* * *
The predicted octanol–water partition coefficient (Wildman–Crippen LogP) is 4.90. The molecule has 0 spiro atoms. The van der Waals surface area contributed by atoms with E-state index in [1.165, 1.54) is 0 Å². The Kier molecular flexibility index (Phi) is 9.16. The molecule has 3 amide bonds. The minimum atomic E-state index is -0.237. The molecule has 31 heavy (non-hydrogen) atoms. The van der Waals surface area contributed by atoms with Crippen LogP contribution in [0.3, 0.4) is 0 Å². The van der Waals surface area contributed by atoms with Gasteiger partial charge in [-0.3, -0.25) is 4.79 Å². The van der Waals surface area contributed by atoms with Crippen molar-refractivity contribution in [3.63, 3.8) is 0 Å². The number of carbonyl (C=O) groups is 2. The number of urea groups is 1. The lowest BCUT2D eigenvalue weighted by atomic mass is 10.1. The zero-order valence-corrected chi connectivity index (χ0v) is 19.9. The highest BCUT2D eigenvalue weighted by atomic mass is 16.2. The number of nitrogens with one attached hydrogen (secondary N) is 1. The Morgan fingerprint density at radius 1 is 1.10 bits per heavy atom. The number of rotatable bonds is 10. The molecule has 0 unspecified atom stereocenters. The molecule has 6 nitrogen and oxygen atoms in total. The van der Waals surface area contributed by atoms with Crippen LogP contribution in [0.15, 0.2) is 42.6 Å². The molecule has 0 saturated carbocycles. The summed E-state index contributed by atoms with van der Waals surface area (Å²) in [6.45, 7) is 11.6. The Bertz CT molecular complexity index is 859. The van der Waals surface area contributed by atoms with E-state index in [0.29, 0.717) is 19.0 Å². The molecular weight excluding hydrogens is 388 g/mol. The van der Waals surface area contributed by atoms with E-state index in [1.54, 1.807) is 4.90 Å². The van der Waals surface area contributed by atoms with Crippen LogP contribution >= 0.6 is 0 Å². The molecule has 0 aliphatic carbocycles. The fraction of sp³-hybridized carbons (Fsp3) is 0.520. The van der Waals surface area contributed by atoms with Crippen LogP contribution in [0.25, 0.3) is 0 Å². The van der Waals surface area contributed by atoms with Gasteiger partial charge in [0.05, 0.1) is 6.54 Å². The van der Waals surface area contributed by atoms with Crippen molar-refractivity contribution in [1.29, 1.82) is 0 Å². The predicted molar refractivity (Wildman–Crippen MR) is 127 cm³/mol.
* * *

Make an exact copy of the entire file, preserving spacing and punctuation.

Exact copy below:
The predicted octanol–water partition coefficient (Wildman–Crippen LogP) is 4.90. The molecule has 0 spiro atoms. The van der Waals surface area contributed by atoms with E-state index in [1.165, 1.54) is 0 Å². The Kier molecular flexibility index (Phi) is 9.16. The molecule has 3 amide bonds. The minimum atomic E-state index is -0.237. The molecule has 31 heavy (non-hydrogen) atoms. The van der Waals surface area contributed by atoms with Crippen LogP contribution in [0.3, 0.4) is 0 Å². The van der Waals surface area contributed by atoms with Gasteiger partial charge in [-0.3, -0.25) is 4.79 Å². The van der Waals surface area contributed by atoms with Crippen molar-refractivity contribution in [3.63, 3.8) is 0 Å². The number of carbonyl (C=O) groups is 2. The number of urea groups is 1. The lowest BCUT2D eigenvalue weighted by atomic mass is 10.1. The zero-order valence-corrected chi connectivity index (χ0v) is 19.9. The highest BCUT2D eigenvalue weighted by atomic mass is 16.2. The number of nitrogens with one attached hydrogen (secondary N) is 1. The Morgan fingerprint density at radius 1 is 1.10 bits per heavy atom. The number of rotatable bonds is 10. The molecule has 0 unspecified atom stereocenters. The molecule has 6 nitrogen and oxygen atoms in total. The van der Waals surface area contributed by atoms with Crippen LogP contribution in [0.15, 0.2) is 42.6 Å². The molecule has 0 saturated carbocycles. The summed E-state index contributed by atoms with van der Waals surface area (Å²) in [6.45, 7) is 11.6. The Bertz CT molecular complexity index is 859. The van der Waals surface area contributed by atoms with E-state index in [0.29, 0.717) is 19.0 Å². The molecular weight excluding hydrogens is 388 g/mol. The van der Waals surface area contributed by atoms with E-state index in [1.54, 1.807) is 4.90 Å². The van der Waals surface area contributed by atoms with Crippen LogP contribution >= 0.6 is 0 Å². The molecule has 0 aliphatic carbocycles. The fraction of sp³-hybridized carbons (Fsp3) is 0.520. The van der Waals surface area contributed by atoms with Crippen LogP contribution in [0.25, 0.3) is 0 Å². The van der Waals surface area contributed by atoms with Gasteiger partial charge in [0.05, 0.1) is 6.54 Å². The van der Waals surface area contributed by atoms with Crippen molar-refractivity contribution in [1.29, 1.82) is 0 Å². The predicted molar refractivity (Wildman–Crippen MR) is 127 cm³/mol.